Creating G-Cloud

I created G-Cloud. With 4,200 suppliers, 30,000 services, and over £5bn, it’s the largest and most successful IT procurement framework in UK government. G-Cloud has opened up government to SMEs, delivered tens of millions of pounds in savings, revolutionised the way UK government buys services, and has been copied by governments around the world.

If you are a public sector body or a supplier and you want to know how to use G-Cloud effectively, contact me today.

The Problem

When Francis Maude (Baron Maude of Horsham) was Minister for the Cabinet Office, he said that he wanted the government to use cloud services, and he wanted the process to be as quick and cheap as an app store.

The Approach

When the idea of a government cloud was first mooted, I was the commercial lead (later director) of the government’s largest internal hosting service, The Club. The Club was reaching the end of its strategic supply contracts so was looking to not only renew but fundamentally change the way it provided hosting to the main central government departments.

The Club’s strategy and the government cloud strategy as it was then termed merged and I joined, then led, the cross-government commercial strategy team that was charged with thinking the unthinkable and deliver a cloud app store for the government that was fully compatible with procurement law.

The Club’s strategy and the government cloud strategy as it was then termed merged, and I joined, then led, the cross-government commercial strategy team that was charged with thinking the unthinkable and delivering a cloud app store for the government that was fully compatible with procurement law.

This was of course considered impossible. Government procurement was too broken and the law was seen as a straitjacket to innovation. Other issues included:

  • The way government buys most services was, and largely still is, slow and expensive
  • The procurement process itself creates structural inequalities between large organisations who have bid teams and SMEs who don’t
  • The process excludes start-ups as they fail the usual risk and financial tests that are applied during the buying process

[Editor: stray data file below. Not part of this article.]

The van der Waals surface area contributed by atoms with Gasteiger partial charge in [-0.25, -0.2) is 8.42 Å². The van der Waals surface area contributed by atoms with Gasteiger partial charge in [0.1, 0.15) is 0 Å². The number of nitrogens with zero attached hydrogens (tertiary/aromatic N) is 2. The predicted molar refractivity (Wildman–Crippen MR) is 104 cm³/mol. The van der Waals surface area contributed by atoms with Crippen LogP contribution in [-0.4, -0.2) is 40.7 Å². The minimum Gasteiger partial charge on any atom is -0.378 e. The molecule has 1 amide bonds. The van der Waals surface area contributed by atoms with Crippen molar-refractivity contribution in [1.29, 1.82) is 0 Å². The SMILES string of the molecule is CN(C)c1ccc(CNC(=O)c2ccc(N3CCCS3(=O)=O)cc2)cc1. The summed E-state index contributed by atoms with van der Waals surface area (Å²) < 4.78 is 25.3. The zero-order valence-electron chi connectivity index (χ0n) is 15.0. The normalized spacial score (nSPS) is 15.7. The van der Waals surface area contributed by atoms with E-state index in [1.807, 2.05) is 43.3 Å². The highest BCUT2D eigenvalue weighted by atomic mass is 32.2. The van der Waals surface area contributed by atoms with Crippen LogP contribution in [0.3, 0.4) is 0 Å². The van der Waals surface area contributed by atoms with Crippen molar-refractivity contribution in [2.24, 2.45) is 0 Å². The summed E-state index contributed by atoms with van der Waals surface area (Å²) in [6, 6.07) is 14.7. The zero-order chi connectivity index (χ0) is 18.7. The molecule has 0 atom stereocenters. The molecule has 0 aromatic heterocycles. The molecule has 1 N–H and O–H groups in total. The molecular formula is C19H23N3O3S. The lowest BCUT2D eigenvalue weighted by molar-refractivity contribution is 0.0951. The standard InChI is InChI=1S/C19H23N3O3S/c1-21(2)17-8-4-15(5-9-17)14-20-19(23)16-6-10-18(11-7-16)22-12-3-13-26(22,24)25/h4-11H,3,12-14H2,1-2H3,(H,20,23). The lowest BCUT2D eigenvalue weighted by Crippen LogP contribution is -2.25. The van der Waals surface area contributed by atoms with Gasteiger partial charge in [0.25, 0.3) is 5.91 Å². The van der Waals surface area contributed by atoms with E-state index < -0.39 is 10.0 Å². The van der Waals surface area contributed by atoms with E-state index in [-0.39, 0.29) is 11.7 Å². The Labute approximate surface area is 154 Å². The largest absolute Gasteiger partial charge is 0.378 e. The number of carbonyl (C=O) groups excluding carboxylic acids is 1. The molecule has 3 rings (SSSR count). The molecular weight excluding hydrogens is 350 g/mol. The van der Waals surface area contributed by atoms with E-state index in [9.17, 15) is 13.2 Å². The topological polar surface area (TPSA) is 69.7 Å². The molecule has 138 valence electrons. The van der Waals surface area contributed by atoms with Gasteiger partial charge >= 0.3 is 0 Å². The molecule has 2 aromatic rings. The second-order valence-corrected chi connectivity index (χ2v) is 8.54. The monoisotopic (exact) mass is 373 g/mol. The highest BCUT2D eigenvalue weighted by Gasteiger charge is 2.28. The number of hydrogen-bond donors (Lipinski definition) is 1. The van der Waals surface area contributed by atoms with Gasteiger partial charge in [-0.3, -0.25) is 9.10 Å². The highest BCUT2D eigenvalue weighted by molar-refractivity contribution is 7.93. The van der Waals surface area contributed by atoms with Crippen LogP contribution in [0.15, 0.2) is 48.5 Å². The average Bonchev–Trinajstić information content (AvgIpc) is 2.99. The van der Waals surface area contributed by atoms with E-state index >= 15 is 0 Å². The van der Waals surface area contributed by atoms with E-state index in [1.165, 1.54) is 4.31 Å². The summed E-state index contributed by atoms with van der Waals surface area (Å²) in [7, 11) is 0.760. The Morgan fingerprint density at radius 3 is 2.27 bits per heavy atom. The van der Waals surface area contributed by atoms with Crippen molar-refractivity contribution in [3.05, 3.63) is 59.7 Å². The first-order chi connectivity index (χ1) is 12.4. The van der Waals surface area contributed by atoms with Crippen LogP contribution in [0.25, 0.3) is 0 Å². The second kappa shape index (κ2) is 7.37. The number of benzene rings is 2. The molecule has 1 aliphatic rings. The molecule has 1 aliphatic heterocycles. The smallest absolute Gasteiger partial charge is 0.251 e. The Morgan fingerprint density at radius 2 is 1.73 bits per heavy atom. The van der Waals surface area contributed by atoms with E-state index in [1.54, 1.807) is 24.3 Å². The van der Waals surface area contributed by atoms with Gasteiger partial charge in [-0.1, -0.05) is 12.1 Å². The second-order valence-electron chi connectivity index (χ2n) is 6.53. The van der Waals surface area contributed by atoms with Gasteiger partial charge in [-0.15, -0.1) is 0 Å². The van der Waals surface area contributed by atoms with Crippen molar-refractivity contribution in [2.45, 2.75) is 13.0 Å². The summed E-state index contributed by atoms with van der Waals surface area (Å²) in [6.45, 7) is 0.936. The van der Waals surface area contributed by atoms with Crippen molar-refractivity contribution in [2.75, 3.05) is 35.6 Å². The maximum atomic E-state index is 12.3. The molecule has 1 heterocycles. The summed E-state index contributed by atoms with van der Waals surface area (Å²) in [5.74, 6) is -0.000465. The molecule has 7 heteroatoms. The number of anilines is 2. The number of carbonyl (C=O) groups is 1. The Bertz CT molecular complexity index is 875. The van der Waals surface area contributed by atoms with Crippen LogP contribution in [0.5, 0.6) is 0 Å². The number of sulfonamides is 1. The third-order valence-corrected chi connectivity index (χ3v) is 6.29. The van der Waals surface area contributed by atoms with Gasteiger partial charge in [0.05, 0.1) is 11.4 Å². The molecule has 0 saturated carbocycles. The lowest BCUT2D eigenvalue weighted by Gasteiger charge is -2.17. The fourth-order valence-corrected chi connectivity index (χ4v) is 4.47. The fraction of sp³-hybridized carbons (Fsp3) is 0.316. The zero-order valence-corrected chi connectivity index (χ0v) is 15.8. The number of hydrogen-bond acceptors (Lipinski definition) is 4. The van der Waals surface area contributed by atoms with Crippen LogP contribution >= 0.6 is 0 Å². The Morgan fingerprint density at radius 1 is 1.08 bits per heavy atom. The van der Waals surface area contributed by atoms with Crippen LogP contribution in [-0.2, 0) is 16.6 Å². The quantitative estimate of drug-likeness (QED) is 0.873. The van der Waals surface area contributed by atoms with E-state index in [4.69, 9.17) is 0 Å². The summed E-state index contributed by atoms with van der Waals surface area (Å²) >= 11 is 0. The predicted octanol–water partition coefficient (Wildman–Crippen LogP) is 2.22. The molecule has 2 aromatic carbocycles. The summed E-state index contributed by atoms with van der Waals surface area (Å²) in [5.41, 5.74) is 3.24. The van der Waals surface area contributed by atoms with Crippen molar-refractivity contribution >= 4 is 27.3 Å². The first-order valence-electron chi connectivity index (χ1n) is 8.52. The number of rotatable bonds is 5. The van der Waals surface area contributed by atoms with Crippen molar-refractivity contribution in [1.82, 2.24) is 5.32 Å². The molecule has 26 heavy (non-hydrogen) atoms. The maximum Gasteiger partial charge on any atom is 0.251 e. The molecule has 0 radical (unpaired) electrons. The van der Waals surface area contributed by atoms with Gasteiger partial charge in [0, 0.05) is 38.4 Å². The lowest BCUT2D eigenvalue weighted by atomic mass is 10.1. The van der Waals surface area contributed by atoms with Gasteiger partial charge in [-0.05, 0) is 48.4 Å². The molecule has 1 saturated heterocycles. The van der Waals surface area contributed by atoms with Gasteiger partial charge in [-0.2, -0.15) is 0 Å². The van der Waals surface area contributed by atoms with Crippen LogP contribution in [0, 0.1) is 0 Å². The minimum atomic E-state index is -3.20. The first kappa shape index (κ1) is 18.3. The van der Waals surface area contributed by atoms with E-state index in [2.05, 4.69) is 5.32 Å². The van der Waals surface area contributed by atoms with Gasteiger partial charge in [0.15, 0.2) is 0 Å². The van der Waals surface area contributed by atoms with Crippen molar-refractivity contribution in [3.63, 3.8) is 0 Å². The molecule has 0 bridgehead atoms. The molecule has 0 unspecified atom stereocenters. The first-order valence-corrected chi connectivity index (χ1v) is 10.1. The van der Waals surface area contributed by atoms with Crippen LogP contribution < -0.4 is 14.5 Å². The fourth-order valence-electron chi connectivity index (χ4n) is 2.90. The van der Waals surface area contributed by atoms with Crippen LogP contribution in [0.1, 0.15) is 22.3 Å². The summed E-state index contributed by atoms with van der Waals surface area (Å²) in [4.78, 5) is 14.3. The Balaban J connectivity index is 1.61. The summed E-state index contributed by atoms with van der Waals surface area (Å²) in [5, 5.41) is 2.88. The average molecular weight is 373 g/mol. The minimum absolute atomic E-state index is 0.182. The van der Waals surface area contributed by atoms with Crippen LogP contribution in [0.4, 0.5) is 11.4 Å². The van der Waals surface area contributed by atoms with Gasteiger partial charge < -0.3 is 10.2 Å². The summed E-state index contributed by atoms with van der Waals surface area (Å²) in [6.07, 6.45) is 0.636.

• Typically, one can only buy services you know about, we wanted to set up a market of things we’d never heard of
  • If one buys a ‘commodity’ then it can’t change – but cloud services do change

But we were told to think the unthinkable. So we did.

The first breakthrough was to realise that as services changed rapidly all we had to do was keep buying them as they changed, so we proposed that we procure every 6 months. This was seen by some as madness, because procurements typically take 9 months so one would be re-buying services that that one has not yet bought.

For us not to spiral into insanity we had to re-run the procurement process every three months. This gave rise to the second breakthrough: while elements of a cloud service may change, 90% of each procurement is exactly the same, so we could almost automate the process through the use of online forms.

The next issue was ensuring that we guaranteed that buyers got quality services from suitable and robust companies. We looked at various ways of assessing quality and risk, and learned that every option added time and cost to the process. Then I realised that we’d missed the point, which was that we were establishing a marketplace for a wholly new, agile way of working. While some parts of the government needed the cloud for huge strategic services, others just wanted new tools to experiment with.

I therefore proposed that we apply effectively no quality or financial tests to suppliers. We simply required them to be existing cloud services that fully met the US governments’ definition of cloud – again, why invent a definition when one already existed. It was a tough sell, but when people realised they could just go onto the internet and see all the services in action and even test the lives services for little or no cost, the argument for setting up a quality industry fell away.

This brought us to the elephants in the room: government is special. It has unique needs, it makes suppliers sign up to contractual terms it dictates, and creates bespoke services that only government can and will use.

Fortunately, this is almost entirely untrue:

What’s unique about government is not the services it uses, but the way it uses those services.

This realisation opened up a whole set of possibilities and implications for the way that services are bought and sold. I started with the assumption that everything from the technical service itself to the supplier’s contract was a commodity that the government would not change. This allowed us to create a marketplace where fixed commodity products could be seen by everyone: buyers, the public, and other suppliers.

We termed it radical transparency and many suppliers did not like it. We published all supplier prices and told suppliers that they could change them at any time just so long as:
(1) they only lowered prices
(2) the prices were lowered for everyone

This meant that suppliers could no longer divide and conquer government departments – essentially before G-Cloud, what the taxpayer ended up paying was based on the buying and negotiating skill or sales skill of an individual department and supplier.

To make this radical transparency work I created a wrap-around contract that sat on top of the supplier’s contract and trumped it, but crucially only in very special key legal areas. The government wrap-around cloud store contact contained no SLAs, no IP clauses, and nothing that changed the commodity services provided by the supplier.